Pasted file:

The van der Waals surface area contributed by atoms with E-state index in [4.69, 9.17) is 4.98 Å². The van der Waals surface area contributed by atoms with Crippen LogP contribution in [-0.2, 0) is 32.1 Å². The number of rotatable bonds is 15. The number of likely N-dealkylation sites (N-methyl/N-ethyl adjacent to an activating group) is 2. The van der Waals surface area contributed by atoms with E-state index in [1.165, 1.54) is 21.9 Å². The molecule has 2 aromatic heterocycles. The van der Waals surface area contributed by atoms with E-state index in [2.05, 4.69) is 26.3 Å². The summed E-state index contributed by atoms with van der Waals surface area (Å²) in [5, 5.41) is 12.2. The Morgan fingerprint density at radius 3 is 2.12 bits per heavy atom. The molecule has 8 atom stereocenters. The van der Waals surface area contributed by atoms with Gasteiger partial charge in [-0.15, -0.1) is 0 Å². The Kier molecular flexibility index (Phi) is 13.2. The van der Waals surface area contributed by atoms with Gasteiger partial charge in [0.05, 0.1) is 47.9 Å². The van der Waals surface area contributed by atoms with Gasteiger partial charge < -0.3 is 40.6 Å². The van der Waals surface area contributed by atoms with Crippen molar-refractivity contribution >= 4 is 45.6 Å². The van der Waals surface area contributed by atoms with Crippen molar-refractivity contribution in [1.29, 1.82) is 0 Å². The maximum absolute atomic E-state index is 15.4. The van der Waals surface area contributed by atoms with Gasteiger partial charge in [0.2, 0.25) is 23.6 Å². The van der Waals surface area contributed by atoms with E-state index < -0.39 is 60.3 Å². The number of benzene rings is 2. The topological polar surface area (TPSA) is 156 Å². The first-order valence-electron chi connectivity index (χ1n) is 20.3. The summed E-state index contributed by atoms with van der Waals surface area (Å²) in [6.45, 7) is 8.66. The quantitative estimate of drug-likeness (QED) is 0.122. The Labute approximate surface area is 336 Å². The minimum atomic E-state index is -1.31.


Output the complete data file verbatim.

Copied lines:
The van der Waals surface area contributed by atoms with E-state index in [4.69, 9.17) is 4.98 Å². The van der Waals surface area contributed by atoms with Crippen LogP contribution in [-0.2, 0) is 32.1 Å². The number of rotatable bonds is 15. The number of likely N-dealkylation sites (N-methyl/N-ethyl adjacent to an activating group) is 2. The van der Waals surface area contributed by atoms with E-state index in [1.165, 1.54) is 21.9 Å². The molecule has 2 aromatic heterocycles. The van der Waals surface area contributed by atoms with E-state index in [2.05, 4.69) is 26.3 Å². The summed E-state index contributed by atoms with van der Waals surface area (Å²) in [5, 5.41) is 12.2. The Morgan fingerprint density at radius 3 is 2.12 bits per heavy atom. The molecule has 8 atom stereocenters. The van der Waals surface area contributed by atoms with Gasteiger partial charge in [-0.15, -0.1) is 0 Å². The Kier molecular flexibility index (Phi) is 13.2. The van der Waals surface area contributed by atoms with Gasteiger partial charge in [0.05, 0.1) is 47.9 Å². The van der Waals surface area contributed by atoms with Gasteiger partial charge < -0.3 is 40.6 Å². The van der Waals surface area contributed by atoms with Crippen molar-refractivity contribution >= 4 is 45.6 Å². The van der Waals surface area contributed by atoms with Crippen molar-refractivity contribution in [1.29, 1.82) is 0 Å². The maximum absolute atomic E-state index is 15.4. The van der Waals surface area contributed by atoms with Gasteiger partial charge in [0.2, 0.25) is 23.6 Å². The van der Waals surface area contributed by atoms with E-state index < -0.39 is 60.3 Å². The number of benzene rings is 2. The topological polar surface area (TPSA) is 156 Å². The first-order valence-electron chi connectivity index (χ1n) is 20.3. The summed E-state index contributed by atoms with van der Waals surface area (Å²) in [6.45, 7) is 8.66. The quantitative estimate of drug-likeness (QED) is 0.122. The Labute approximate surface area is 336 Å². The minimum atomic E-state index is -1.31.